Jenitha John defends her “outrageous” auditing watchdog CEO appointment
There is a strange fact about Jenitha John’s career which taints her new Independent Regulatory Board for Auditors CEO appointment. She was chair of the audit committee of sugar and property company Tongaat Hulett for nine years until May 2019, and an independent non-executive director for 12 years. Tongaat is one of SA’s many accounting scandals.
“Wow, what a dramatic entrance.”
This is how Jenitha John described events leading to Monday 1 June 2020, when she took charge of the Independent Regulatory Board for Auditors (Irba), a watchdog that investigates auditing failures and scandals in corporate SA.
It’s an organisation that needs to be highly efficient, given increasing cases of auditors such as KPMG and Deloitte SA turning a blind eye to companies cooking their books as seen in the collapse of African Bank, Steinhoff, VBS Mutual Bank, and Tongaat Hulett.
Rebuilding credibility in the audit profession is sacrosanct; after all, auditors opine on the veracity of financial statements, which investors rely on to make investment decisions.
John’s to-do list on her first day as Irba’s CEO included writing to staff, putting out fires around her appointment, which has placed the audit watchdog in media headlines for all the wrong reasons. In an email to Irba staff, which was leaked to Business Maverick, John came out with fighting words.
“I know that there is a lot of anxiety in the system brought on by recent media statements, which cast aspersions on my credibility. These defamatory comments are very unbecoming of individuals who perpetuated this. I have taken the high ground by not responding publicly; however, there may be action in due course,” she said.
John refused to be interviewed when Business Maverick approached her, saying via a text message: “It’s very early days and I’m gathering information and meeting my colleagues. I will be in a position to respond more fully once I have fully settled into the job from the transitioning stage.”
John replaced Bernard Agulhas, who has headed Irba since 2008. John’s appointment was the last big decision that the Irba board made when its term ended on 9 May 2020. Finance Minister Tito Mboweni, who oversees Irba’s operations, is yet to appoint a new board. And until a new board is appointed, John remains the sole accounting authority of Irba.
Links to Tongaat Hulett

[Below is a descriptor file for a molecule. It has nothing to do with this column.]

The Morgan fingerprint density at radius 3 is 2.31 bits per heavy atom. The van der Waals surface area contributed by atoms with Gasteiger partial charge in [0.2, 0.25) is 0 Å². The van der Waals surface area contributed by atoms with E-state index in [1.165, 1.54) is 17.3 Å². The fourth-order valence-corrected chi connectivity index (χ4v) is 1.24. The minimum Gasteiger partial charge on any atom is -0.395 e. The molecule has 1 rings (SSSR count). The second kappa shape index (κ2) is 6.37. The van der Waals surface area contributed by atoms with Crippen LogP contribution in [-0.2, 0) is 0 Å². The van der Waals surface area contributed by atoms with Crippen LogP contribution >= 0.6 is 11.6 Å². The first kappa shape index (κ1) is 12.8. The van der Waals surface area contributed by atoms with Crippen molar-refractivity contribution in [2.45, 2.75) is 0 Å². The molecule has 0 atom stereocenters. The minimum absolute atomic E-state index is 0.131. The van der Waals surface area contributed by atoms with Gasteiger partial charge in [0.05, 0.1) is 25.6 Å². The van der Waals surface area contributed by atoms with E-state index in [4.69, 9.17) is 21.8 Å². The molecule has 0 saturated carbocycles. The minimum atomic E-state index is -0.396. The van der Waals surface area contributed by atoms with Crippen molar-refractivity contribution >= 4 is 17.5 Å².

On paper, John has engineered an impressive career; a seasoned executive with more than 22 years of auditing and corporate experience working for big names such as FirstRand (financial services), Nampak (product packaging), and Adcock Ingram (Pharmaceutical).
And she is ready to fiercely defend her accomplishments. “Know that my qualifications, past experiences, commercial knowledge, and track record have fully prepared me to dedicate my energy to public service, a journey to be undertaken with much courage, knowing fully well the challenges we face in SA,” she told Irba staff.
However, there is a strange fact about John’s career which arguably taints her Irba CEO appointment. She was the chair of the audit committee of sugar and property company, Tongaat Hulett, for nine years until May 2019. In other words, she led the function at Tongaat Hulett that was responsible for overseeing the company’s financial reporting and disclosure. The committee is the epicentre of where problematic accounting practices should be detected and immediately be reported. But problems at Tongaat Hulett were not detected during John’s time at the company.
A PwC investigation into Tongaat Hulett’s affairs found “undesirable accounting practices that resulted, amongst others, in revenue being recognised in earlier reporting periods than it should have been, and in expenses being inappropriately capitalised to assets… There were a number of governance failures pursuant to which internal policies, guidelines, and frameworks were not followed, creating an environment in which senior executives could initiate or participate in the financial reporting misstatements.”
Put differently, several senior Tongaat Hulett executives – including former CEO Peter Staude – created an environment in which it was accepted to falsify financial statements to inflate the value of assets by R4.5-billion in its 2018 financial statements. John has not been accused of any wrongdoing.
The ethical dilemma that John faces is how can she, as Irba CEO, investigate lapses in the broader audit profession when she presided over one of SA’s biggest accounting scandals (Tongaat Hulett). More awkward is that John has to oversee Irba’s investigation into auditing affairs of Tongaat Hulett, mainly its external auditor, Deloitte SA. Deloitte has been Tongaat’s auditors for more than 15 years.
John’s email to Irba staff has rubbed some insiders the wrong way.
An Irba insider said John is not independent as she brings “reputational baggage” considering her links to Tongaat Hulett. She doesn’t grasp the irony and seriousness of her being linked to Tongaat Hulett and, at the same time, keeping the audit profession accountable, said the Irba insider.
Finance Minister Tito Mboweni has joined the fray, saying he will launch a review of John’s appointment considering “the concerns raised”.
“If any impropriety is found, the minister will request the [yet to be appointed Irba] board of directors to review the appointment of Ms. Jenitha John subject to the required due processes,” the National Treasury said. DM/BM